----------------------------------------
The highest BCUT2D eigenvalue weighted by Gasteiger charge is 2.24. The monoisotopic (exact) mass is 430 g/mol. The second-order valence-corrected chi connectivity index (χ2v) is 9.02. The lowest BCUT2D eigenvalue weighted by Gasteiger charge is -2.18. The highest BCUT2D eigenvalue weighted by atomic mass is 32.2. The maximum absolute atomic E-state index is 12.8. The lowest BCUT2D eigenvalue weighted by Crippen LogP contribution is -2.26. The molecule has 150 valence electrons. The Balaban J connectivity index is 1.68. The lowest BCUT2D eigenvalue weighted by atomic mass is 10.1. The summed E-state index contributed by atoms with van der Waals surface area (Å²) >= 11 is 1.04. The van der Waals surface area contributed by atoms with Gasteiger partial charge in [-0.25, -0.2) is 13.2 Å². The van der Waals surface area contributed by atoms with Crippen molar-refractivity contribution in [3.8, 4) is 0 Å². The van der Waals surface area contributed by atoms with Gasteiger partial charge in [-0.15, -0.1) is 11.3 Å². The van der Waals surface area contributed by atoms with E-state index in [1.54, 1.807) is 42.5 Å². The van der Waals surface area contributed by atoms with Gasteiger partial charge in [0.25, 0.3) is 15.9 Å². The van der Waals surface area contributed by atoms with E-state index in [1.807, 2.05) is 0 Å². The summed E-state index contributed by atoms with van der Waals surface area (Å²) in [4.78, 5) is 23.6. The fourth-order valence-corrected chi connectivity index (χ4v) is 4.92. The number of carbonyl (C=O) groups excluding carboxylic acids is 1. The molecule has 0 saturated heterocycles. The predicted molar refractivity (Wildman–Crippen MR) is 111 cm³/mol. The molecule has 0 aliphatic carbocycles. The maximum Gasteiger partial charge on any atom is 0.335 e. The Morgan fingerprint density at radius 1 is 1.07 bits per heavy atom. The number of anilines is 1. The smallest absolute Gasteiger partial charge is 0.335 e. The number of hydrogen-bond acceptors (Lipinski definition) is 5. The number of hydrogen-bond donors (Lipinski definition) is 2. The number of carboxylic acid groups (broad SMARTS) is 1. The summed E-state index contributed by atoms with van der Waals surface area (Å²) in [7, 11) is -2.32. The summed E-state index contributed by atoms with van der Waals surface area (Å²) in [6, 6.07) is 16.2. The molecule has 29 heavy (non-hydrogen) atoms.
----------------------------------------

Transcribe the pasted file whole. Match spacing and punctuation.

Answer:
The highest BCUT2D eigenvalue weighted by Gasteiger charge is 2.24. The monoisotopic (exact) mass is 430 g/mol. The second-order valence-corrected chi connectivity index (χ2v) is 9.02. The lowest BCUT2D eigenvalue weighted by Gasteiger charge is -2.18. The highest BCUT2D eigenvalue weighted by atomic mass is 32.2. The maximum absolute atomic E-state index is 12.8. The lowest BCUT2D eigenvalue weighted by Crippen LogP contribution is -2.26. The molecule has 150 valence electrons. The Balaban J connectivity index is 1.68. The lowest BCUT2D eigenvalue weighted by atomic mass is 10.1. The summed E-state index contributed by atoms with van der Waals surface area (Å²) >= 11 is 1.04. The van der Waals surface area contributed by atoms with Gasteiger partial charge in [-0.25, -0.2) is 13.2 Å². The van der Waals surface area contributed by atoms with Crippen molar-refractivity contribution in [3.8, 4) is 0 Å². The van der Waals surface area contributed by atoms with Gasteiger partial charge in [-0.15, -0.1) is 11.3 Å². The van der Waals surface area contributed by atoms with E-state index in [1.54, 1.807) is 42.5 Å². The van der Waals surface area contributed by atoms with Gasteiger partial charge in [0.25, 0.3) is 15.9 Å². The van der Waals surface area contributed by atoms with E-state index in [1.807, 2.05) is 0 Å². The summed E-state index contributed by atoms with van der Waals surface area (Å²) in [4.78, 5) is 23.6. The fourth-order valence-corrected chi connectivity index (χ4v) is 4.92. The number of carbonyl (C=O) groups excluding carboxylic acids is 1. The molecule has 0 saturated heterocycles. The predicted molar refractivity (Wildman–Crippen MR) is 111 cm³/mol. The molecule has 0 aliphatic carbocycles. The maximum Gasteiger partial charge on any atom is 0.335 e. The Morgan fingerprint density at radius 1 is 1.07 bits per heavy atom. The number of anilines is 1. The smallest absolute Gasteiger partial charge is 0.335 e. The number of hydrogen-bond acceptors (Lipinski definition) is 5. The number of hydrogen-bond donors (Lipinski definition) is 2. The number of carboxylic acid groups (broad SMARTS) is 1. The summed E-state index contributed by atoms with van der Waals surface area (Å²) in [7, 11) is -2.32. The summed E-state index contributed by atoms with van der Waals surface area (Å²) in [6, 6.07) is 16.2. The molecule has 29 heavy (non-hydrogen) atoms.